There are several 3rd party packages that wrap Twitter’s API. We’ll be looking at tweepy and twitter. The tweepy documentation is a bit more extensive than twitter’s, but I felt that the twitter package had more concrete examples. Let’s spend some time going over how to use these packages!
To get started using Twitter’s API, you will need to create a Twitter application. To do that, you’ll have to go to their developer’s site and create a new application. After your application is created, you will need to get your API keys (or generate some). You will also need to generate your access tokens.
Since neither of these packages are included with Python, you will need to install them as well. To install tweepy, just do the following:
pip install tweepy
To install twitter, you can do the same kind of thing:
pip install twitter
Now you should be ready to go!
Posting a Status Update
One of the basics that you should be able to do with these packages is post an update to your Twitter account. Let’s see how these two packages work in that regard. We will start with tweepy.
import tweepy auth = tweepy.OAuthHandler(key, secret) auth.set_access_token(token, token_secret) client = tweepy.API(auth) client.update_status("#Python Rocks!")
Well that was pretty straight-forward. We had to create an OAuth handler with our keys and then set the access tokens. Finally we created an object that represents Twitter’s API and updated out status. This method worked great for me. Now let’s see if we can get the twitter package to work.
import twitter auth=twitter.OAuth(token, token_secret, key, secret) client = twitter.Twitter(auth=auth) client.statuses.update(status="#Python Rocks!")
This code is pretty simple too. In fact, I think the twitter package’s OAuth implementation is cleaner than tweepy’s.
Note: I sometimes got the following error while using the twitter package: Bad Authentication data, code 215. I’m not entirely sure why as when you look that error up, it’s supposed to be caused because you’re using Twitter’s old API. If that was the case, then it should never work.
Next we’ll look at how to get our timeline.
Getting your own Twitter timeline is really easy in both packages. Let’s take a look at tweepy’s implementation:
import tweepy auth = tweepy.OAuthHandler(key, secret) auth.set_access_token(token, token_secret) client = tweepy.API(auth) timeline = client.home_timeline() for item in timeline: text = "%s says '%s'" % (item.user.screen_name, item.text) print text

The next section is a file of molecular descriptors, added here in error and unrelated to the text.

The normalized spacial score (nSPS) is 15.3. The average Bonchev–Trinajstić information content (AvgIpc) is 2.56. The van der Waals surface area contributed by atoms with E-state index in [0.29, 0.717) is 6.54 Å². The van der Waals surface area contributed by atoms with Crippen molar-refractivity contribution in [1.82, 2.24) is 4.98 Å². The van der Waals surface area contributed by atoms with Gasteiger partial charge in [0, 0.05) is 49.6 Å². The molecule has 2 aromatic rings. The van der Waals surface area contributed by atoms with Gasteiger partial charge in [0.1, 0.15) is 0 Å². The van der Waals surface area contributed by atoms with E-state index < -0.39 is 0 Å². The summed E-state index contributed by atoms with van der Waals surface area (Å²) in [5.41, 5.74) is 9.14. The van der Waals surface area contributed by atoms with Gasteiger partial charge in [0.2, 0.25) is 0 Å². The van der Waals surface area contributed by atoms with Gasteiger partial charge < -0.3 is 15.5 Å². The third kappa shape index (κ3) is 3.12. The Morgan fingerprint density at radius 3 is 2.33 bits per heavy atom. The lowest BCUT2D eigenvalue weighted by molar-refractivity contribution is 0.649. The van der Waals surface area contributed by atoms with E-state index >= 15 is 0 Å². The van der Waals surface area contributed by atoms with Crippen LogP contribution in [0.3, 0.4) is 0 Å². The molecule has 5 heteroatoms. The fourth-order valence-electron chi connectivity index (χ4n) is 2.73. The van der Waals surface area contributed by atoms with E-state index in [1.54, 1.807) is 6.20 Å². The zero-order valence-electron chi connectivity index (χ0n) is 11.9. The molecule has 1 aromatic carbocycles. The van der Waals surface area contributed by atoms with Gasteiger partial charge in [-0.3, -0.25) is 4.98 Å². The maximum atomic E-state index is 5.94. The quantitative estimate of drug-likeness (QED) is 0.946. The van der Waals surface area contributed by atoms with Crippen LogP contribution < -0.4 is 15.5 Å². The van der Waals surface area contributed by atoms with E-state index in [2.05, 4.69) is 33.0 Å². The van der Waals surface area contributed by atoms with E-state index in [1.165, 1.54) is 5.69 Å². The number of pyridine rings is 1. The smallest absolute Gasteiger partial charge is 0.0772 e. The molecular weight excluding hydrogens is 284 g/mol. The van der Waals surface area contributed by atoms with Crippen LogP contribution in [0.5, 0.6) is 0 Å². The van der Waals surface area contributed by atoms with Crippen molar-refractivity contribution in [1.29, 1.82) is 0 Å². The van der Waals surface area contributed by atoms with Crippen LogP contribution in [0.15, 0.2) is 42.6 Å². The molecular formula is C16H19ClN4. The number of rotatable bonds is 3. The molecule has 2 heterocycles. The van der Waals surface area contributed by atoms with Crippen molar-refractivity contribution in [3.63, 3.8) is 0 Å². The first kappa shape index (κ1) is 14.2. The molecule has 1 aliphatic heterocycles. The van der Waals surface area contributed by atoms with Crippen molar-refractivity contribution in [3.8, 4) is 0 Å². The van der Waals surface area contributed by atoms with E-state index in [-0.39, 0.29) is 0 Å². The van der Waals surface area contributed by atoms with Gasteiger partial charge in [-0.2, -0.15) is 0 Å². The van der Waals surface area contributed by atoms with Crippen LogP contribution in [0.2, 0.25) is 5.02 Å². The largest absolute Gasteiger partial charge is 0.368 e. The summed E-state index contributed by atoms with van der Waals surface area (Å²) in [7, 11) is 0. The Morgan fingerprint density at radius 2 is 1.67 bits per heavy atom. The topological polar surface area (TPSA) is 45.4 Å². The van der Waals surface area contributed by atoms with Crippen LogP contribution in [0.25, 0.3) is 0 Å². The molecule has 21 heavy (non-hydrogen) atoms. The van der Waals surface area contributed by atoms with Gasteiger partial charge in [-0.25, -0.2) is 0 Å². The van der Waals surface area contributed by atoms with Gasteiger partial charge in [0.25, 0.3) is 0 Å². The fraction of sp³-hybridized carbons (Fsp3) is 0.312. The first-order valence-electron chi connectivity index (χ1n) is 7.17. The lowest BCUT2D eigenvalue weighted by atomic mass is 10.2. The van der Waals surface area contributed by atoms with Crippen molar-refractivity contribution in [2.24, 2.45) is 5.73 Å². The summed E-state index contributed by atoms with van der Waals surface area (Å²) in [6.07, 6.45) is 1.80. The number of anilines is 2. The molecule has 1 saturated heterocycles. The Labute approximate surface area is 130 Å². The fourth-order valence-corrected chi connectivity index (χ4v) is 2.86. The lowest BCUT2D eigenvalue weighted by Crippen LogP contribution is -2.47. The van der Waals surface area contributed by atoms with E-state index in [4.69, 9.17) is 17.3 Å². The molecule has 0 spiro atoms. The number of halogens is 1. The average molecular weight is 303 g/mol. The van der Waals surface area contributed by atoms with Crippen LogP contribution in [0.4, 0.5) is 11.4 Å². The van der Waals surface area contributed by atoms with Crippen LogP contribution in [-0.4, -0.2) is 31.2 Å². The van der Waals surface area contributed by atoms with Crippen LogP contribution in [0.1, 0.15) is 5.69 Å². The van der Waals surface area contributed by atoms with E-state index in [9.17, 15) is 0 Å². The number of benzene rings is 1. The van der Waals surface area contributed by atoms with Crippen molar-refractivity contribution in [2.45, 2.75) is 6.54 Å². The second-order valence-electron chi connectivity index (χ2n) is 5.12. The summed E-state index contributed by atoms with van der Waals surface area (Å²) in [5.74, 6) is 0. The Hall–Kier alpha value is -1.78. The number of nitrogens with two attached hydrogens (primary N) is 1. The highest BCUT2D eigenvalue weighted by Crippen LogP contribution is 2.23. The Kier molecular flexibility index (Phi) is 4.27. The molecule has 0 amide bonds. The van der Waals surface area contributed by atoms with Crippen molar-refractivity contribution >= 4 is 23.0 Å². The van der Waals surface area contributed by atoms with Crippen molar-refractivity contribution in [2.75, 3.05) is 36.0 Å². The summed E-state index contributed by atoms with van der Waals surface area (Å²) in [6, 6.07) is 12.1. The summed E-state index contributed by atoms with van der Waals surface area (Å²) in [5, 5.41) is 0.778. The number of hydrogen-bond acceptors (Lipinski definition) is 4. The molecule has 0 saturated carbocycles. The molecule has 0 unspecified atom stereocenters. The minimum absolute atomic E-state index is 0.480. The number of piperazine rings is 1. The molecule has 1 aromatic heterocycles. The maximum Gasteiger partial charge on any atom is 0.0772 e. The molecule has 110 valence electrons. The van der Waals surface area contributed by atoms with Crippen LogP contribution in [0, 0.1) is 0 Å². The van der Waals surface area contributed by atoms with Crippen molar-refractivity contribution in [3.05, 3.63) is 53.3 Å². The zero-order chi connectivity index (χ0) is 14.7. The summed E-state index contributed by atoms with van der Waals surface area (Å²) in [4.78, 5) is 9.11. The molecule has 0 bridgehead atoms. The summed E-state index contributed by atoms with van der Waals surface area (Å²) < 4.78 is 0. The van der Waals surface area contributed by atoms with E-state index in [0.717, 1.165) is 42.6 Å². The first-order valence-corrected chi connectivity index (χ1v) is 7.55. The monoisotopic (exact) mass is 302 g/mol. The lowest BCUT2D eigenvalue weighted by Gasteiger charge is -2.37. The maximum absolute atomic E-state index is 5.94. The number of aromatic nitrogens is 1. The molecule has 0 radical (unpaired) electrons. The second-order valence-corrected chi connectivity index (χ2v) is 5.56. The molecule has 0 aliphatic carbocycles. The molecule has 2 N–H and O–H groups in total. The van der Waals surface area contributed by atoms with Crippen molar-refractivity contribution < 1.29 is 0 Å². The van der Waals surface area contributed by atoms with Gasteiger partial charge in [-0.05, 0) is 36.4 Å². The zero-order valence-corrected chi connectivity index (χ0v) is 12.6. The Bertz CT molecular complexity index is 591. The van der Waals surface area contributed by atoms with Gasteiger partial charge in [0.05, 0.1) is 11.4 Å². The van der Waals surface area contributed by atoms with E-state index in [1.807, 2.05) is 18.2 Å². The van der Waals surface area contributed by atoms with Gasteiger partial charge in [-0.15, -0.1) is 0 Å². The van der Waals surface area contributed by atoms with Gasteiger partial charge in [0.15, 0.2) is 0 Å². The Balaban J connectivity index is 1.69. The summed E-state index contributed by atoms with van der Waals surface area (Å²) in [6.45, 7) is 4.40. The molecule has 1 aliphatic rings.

So here we get authenticated and then we call the home_timeline() method. This returns an iterable of objects that we can loop over and extract various bits of data from. In this case, we just extract the screen name and the text of the Tweet. Let’s see how the twitter package does this:
import twitter auth=twitter.OAuth(token, token_secret, key, secret) client = twitter.Twitter(auth=auth) timeline = client.statuses.home_timeline() for item in timeline: text = "%s says '%s'" % (item["user"]["screen_name"], item["text"]) print text
The twitter package is pretty similar. The primary difference is that it returns a list of dictionaries.
What if you wanted to get someone else’s timeline. In tweepy, you’d do something like this:
import tweepy auth = tweepy.OAuthHandler(key, secret) auth.set_access_token(token, token_secret) client = tweepy.API(auth) user = client.get_user(screen_name='pydanny') timeline = user.timeline()
The twitter package is a little different:
import twitter auth=twitter.OAuth(token, token_secret, key, secret) client = twitter.Twitter(auth=auth) user_timeline = client.statuses.user_timeline(screen_name='pydanny')
In this case, I think the twitter package is a bit cleaner although one might argue that tweepy’s implementation is more intuitive.
Getting Your Friends and Followers
Just about everyone has friends (people they follow) and followers on Tritter. In this section we will look at how to access those items. The twitter package doesn’t really have a good example to follow to find your Twitter friends and followers so in this section we’ll just focus on tweepy.
import tweepy auth = tweepy.OAuthHandler(key, secret) auth.set_access_token(token, token_secret) client = tweepy.API(auth) friends = client.friends() for friend in friends: print friend.name
If you run the code above, you will notice that the maximum number of friends that it prints out will be 20. If you want to print out ALL your friends, then you need to use a cursor. There are two ways to use the cursor. You can use it to return pages or a specific number of items. In my case, I have 32 people that I follow, so I went with the items way of doing things:
for friend in tweepy.Cursor(client.friends).items(200): print friend.name
This piece of code will iterate over up to 200 items. If you have a LOT of friends or you want to iterate over someone else’s friends, but don’t know how many they have, then using the pages method makes more sense. Let’s take a look at how that might work:
for page in tweepy.Cursor(client.friends).pages(): for friend in page: print friend.name
That was pretty easy. Getting a list of your followers is exactly the same:
followers = client.followers() for follower in followers: print follower.name
This too will return just 20 items. I have a lot of followers, so if I wanted to get a list of them, I would have to use one of the cursor methods mentioned above.
These packages provide a lot more functionality than this article covers. I particularly recommend looking at tweepy as it’s quite a bit more intuitive and easier to figure out using Python’s introspection tools than the twitter package is. You could easily take tweepy and create a user interface around it to keep you up-to-date with your friends if you didn’t already have a bunch of those applications already. On the other hand, that would still be a good program to write for a beginner.